Monday, June 27, 2016

Math at the Art Museum

I saw a listing for Math at the Art Museum and wanted to read it because I've always been interested in how art, music, and gym can help students who love those subjects, but are weak in others build skills in new ways.

This book begins that premise and actually would make for an interesting discussion about how more subject areas could work together with shared vocabulary, activities, and curriculum planning to help students recognize that math and science are accessible in areas they often never consider.

In this book two children are headed off with their parents to the Art Museum to visit a special exhibition titled, "Discover Math in Art." The family passes through the exhibits and the mathematical vocabulary is highlighted. The paintings through out the book are identified and the painter credited.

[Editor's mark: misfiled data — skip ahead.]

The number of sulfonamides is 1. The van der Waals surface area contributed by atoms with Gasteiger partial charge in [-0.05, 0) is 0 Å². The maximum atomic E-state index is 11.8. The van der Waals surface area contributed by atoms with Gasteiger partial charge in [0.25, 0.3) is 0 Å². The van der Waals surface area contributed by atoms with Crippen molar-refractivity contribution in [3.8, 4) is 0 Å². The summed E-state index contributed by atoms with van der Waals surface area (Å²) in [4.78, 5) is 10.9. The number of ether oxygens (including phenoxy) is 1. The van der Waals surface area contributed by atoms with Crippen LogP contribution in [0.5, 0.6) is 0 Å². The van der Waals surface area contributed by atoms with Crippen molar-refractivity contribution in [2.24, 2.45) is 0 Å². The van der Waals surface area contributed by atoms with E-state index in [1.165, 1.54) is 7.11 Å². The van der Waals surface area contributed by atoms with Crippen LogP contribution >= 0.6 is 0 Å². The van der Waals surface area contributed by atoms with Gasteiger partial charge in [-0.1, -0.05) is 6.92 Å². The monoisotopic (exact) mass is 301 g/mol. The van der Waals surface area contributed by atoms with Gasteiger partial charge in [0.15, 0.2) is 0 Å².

One of my favorites was Praying Mother and Son Rock Formation by Kim Jae-hong used to demonstrate symmetry, because this reminded me of my trip to see the art teacher when I needed help with this lesson plan. While the emphasis on symmetry was significant in the curriculum, the materials I had available to me, were rather limited for the age group I was teaching. It seemed this would be a logical choice for demonstrating a math concept in art class so we discussed my curriculum goals and the types of projects she would consider doing with the kids to meet those goals. As an artist, her appreciation for symmetry was far deeper than mine and she was able to find ways to explore it that I never would have considered. I can only say my students were blessed to have her additional instruction on the topic.